To examine the outcome of T-cell reconstitution of lymphopenic hosts during chronic mycobacterial infection, we transferred 2 × 106 purified CD4 T cells from naive donors into T cell–deficient TCRα−/− mice that had been infected with M avium 2-3 months previously (Figure 1A). These recipients underwent rapid wasting, losing 20%-30% of their initial weight between days 6 and 10 after transfer, and all succumbed by day 21 (Figure 1B). In contrast, infected C57Bl/6 wild-type (WT) recipients of the same number of CD4 T cells displayed no significant weight loss or mortality, nor, as expected, did T cell–reconstituted, uninfected TCRα−/− recipients (data not shown). Animals reconstituted with T cells had similar bacterial loads as unreconstituted TCRα−/− mice 9 days after transfer (Figure 1C), indicating that the disease was not due to an effect on pathogen control. Although widely disseminating into most tissues, M avium preferentially replicates in the lungs of mice. Using a pulse oximeter designed for rodents, we found that while infected TCRα−/− mice had O2 saturation levels ∼ 90% before transfer, by 8 days after transfer, CD4 T-cell recipients had decreased to ∼ 65% O2 saturation (Figure 1D). These findings demonstrate that in the presence of concurrent T-cell deficiency and mycobacterial infection, CD4 T-cell transfer is sufficient to drive a severe immune reconstitution disease that results in wasting, impaired lung function, and death.

Figure 1

Immune reconstitution disease in Mycobacterium avium–infected T cell–deficient mice after CD4 T-cell adoptive transfer. (A) TCRα−/− mice were infected intravenously with 1 × 106 colony-forming units of M avium. After at least 2 months, 2 × 106 CD4 T cells isolated from uninfected WT mice were transferred intravenously. (B) Mice were monitored for weight loss (n > 11 mice/group) and survival (n = 8 mice/group). The shaded area between traveling error bars represents the SD. (C) Bacterial loads were measured in the lungs and spleens of control and T cell–recipient TCRα−/− mice on day 9 of transfer. (D) Lung function was assessed by measuring percent O2 saturation using a murine pulse oximeter on day 8 after transfer. Data are representative of at least 2 independent experiments performed, and the results shown in panel B have been repeated at least 15 times.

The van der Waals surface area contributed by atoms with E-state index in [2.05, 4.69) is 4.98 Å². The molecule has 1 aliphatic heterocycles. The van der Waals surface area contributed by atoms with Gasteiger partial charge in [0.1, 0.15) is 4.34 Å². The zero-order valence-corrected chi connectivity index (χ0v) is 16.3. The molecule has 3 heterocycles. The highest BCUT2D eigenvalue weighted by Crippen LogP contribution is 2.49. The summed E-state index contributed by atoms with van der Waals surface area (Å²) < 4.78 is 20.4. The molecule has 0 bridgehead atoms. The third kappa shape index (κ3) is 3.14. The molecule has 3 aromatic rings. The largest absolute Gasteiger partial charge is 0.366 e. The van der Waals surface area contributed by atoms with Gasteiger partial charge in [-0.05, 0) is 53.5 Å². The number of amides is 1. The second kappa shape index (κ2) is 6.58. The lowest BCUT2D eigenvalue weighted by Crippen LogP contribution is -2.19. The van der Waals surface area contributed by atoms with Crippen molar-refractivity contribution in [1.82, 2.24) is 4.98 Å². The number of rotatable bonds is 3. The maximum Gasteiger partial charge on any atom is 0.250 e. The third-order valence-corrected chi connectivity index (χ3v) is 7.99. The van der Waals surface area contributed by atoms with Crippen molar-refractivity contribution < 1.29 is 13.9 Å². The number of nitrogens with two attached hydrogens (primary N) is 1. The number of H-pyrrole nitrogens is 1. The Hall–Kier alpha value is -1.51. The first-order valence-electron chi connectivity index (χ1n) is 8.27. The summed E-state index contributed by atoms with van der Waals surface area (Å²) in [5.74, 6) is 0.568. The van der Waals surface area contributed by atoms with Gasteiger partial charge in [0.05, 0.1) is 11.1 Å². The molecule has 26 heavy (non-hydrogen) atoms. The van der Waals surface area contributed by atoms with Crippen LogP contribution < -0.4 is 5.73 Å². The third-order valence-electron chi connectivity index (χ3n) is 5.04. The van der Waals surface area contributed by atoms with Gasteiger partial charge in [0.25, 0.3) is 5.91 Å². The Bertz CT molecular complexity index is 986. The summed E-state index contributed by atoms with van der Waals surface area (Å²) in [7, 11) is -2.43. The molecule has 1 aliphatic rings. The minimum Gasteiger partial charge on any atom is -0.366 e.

Differential expansion of donor CD4 T cells in naive and M avium–infected T cell–deficient mice

It is well known that CD4 T cells spontaneously proliferate when introduced into T cell–deficient environments, but the effect of bacterial infection on the “emptiness-driven” proliferation of CD4 T cells is not well understood. One hypothesis to explain mycobacterial-associated IRD is that concurrent bacterial infection results in exaggerated CD4 T-cell expansion and activation after ART. To examine this question, we compared the expansion in number and proliferation of CFSE-labeled CD45.1+ donor CD4 T cells in infected versus uninfected CD45.2+ TCRα−/− recipient mice. Interestingly, in each tissue examined, there were approximately 2- to 5-fold fewer donor cells recovered from infected compared with naive recipients (Figure 2A-B). To ask whether the poor recovery of T cells from the infected mice was due to a lack of cell division, we next examined CFSE dilution. When compared on day 7 after transfer, similar percentages (> 90%) of donor cells had completely diluted their CFSE in infected and uninfected recipients as measured in the spleen, liver, lung, bone marrow, and mediastinal lymph node (Figure 2A). In the peripheral blood mononuclear cells (PBMCs), however, there was a slight reduction in the frequency of donor cells that had divided in the infected recipient mice (97% vs 68% CFSE). Nevertheless, while recovered in lower numbers, the donor T cells in the PBMCs, spleen, liver, lungs, and bone marrow of M avium–infected mice expressed much higher levels of the activation marker, CD69, than their counterparts in naive recipients (Figure 2C). These data indicate that the CD4 T cells that trigger disease in M avium–infected mice, although highly activated and undergoing cell division in most tissues, fail to accumulate in the same numbers as in uninfected recipients, which do not develop disease.